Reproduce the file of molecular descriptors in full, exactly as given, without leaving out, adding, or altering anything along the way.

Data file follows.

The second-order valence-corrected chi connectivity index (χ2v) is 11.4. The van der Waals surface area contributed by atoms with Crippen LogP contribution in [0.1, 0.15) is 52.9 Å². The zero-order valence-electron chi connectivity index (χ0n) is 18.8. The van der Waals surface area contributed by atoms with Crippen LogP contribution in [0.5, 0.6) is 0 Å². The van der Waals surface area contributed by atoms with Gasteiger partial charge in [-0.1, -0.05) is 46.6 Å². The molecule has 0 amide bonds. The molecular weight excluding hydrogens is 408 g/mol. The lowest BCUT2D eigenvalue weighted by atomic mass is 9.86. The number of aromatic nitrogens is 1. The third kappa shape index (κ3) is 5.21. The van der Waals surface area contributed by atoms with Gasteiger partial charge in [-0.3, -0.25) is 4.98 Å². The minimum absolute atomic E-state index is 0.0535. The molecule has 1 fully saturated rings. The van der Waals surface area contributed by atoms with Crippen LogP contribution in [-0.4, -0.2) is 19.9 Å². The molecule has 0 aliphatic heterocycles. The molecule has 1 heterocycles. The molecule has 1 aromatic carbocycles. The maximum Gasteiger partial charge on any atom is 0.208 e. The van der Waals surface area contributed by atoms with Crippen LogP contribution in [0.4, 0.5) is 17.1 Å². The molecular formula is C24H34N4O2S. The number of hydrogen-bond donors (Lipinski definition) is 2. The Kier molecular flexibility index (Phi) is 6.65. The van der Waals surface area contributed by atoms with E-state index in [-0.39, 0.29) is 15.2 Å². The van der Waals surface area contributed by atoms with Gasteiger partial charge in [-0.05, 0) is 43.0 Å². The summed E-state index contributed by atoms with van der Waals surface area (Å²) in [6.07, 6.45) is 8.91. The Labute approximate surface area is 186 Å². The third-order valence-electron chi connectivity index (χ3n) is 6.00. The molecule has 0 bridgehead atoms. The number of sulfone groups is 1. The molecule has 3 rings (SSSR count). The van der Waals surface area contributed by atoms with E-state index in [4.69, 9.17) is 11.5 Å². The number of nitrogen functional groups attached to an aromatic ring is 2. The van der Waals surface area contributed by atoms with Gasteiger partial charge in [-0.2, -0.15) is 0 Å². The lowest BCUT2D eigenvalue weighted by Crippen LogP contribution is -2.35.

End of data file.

The second-order valence-corrected chi connectivity index (χ2v) is 11.4. The van der Waals surface area contributed by atoms with Crippen LogP contribution in [0.1, 0.15) is 52.9 Å². The zero-order valence-electron chi connectivity index (χ0n) is 18.8. The van der Waals surface area contributed by atoms with Crippen LogP contribution in [0.5, 0.6) is 0 Å². The van der Waals surface area contributed by atoms with Gasteiger partial charge in [-0.1, -0.05) is 46.6 Å². The molecule has 0 amide bonds. The molecular weight excluding hydrogens is 408 g/mol. The lowest BCUT2D eigenvalue weighted by atomic mass is 9.86. The number of aromatic nitrogens is 1. The third kappa shape index (κ3) is 5.21. The van der Waals surface area contributed by atoms with Gasteiger partial charge in [-0.3, -0.25) is 4.98 Å². The minimum absolute atomic E-state index is 0.0535. The molecule has 1 fully saturated rings. The van der Waals surface area contributed by atoms with Crippen LogP contribution in [-0.4, -0.2) is 19.9 Å². The molecule has 0 aliphatic heterocycles. The molecule has 1 heterocycles. The molecule has 1 aromatic carbocycles. The maximum Gasteiger partial charge on any atom is 0.208 e. The van der Waals surface area contributed by atoms with Crippen LogP contribution in [0.4, 0.5) is 17.1 Å². The molecular formula is C24H34N4O2S. The number of hydrogen-bond donors (Lipinski definition) is 2. The Kier molecular flexibility index (Phi) is 6.65. The van der Waals surface area contributed by atoms with E-state index in [-0.39, 0.29) is 15.2 Å². The van der Waals surface area contributed by atoms with Gasteiger partial charge in [-0.05, 0) is 43.0 Å². The summed E-state index contributed by atoms with van der Waals surface area (Å²) in [6.07, 6.45) is 8.91. The Labute approximate surface area is 186 Å². The third-order valence-electron chi connectivity index (χ3n) is 6.00. The molecule has 0 bridgehead atoms. The number of sulfone groups is 1. The molecule has 3 rings (SSSR count). The van der Waals surface area contributed by atoms with E-state index in [4.69, 9.17) is 11.5 Å². The number of nitrogen functional groups attached to an aromatic ring is 2. The van der Waals surface area contributed by atoms with Gasteiger partial charge in [-0.2, -0.15) is 0 Å². The lowest BCUT2D eigenvalue weighted by Crippen LogP contribution is -2.35.